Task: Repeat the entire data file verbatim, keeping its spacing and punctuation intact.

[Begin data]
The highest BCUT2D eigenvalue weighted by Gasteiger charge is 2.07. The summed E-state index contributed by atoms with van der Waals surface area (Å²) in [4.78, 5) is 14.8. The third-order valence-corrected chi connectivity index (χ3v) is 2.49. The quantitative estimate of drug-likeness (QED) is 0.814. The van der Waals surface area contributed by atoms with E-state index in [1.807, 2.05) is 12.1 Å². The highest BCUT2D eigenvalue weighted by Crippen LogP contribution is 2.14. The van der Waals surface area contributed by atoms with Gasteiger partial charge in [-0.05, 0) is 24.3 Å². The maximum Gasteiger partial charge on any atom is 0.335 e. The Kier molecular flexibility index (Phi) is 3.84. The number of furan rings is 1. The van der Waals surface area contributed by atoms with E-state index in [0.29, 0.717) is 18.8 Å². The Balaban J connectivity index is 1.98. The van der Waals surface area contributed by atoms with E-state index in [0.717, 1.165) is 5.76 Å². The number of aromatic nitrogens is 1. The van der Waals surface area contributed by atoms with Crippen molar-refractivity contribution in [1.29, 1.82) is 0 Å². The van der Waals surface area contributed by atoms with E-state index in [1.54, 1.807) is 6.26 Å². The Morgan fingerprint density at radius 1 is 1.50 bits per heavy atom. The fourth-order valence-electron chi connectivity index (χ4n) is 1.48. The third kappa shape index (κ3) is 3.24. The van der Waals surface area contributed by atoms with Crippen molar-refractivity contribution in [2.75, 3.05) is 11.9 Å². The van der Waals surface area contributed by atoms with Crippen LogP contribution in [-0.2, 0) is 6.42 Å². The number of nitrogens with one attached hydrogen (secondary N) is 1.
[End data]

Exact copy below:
The highest BCUT2D eigenvalue weighted by Gasteiger charge is 2.07. The summed E-state index contributed by atoms with van der Waals surface area (Å²) in [4.78, 5) is 14.8. The third-order valence-corrected chi connectivity index (χ3v) is 2.49. The quantitative estimate of drug-likeness (QED) is 0.814. The van der Waals surface area contributed by atoms with E-state index in [1.807, 2.05) is 12.1 Å². The highest BCUT2D eigenvalue weighted by Crippen LogP contribution is 2.14. The van der Waals surface area contributed by atoms with Gasteiger partial charge in [-0.05, 0) is 24.3 Å². The maximum Gasteiger partial charge on any atom is 0.335 e. The Kier molecular flexibility index (Phi) is 3.84. The number of furan rings is 1. The van der Waals surface area contributed by atoms with E-state index in [0.29, 0.717) is 18.8 Å². The Balaban J connectivity index is 1.98. The van der Waals surface area contributed by atoms with E-state index in [0.717, 1.165) is 5.76 Å². The number of aromatic nitrogens is 1. The van der Waals surface area contributed by atoms with Crippen molar-refractivity contribution in [1.29, 1.82) is 0 Å². The van der Waals surface area contributed by atoms with E-state index in [1.54, 1.807) is 6.26 Å². The Morgan fingerprint density at radius 1 is 1.50 bits per heavy atom. The fourth-order valence-electron chi connectivity index (χ4n) is 1.48. The third kappa shape index (κ3) is 3.24. The van der Waals surface area contributed by atoms with Crippen molar-refractivity contribution in [2.75, 3.05) is 11.9 Å². The van der Waals surface area contributed by atoms with Crippen LogP contribution in [-0.2, 0) is 6.42 Å². The number of nitrogens with one attached hydrogen (secondary N) is 1.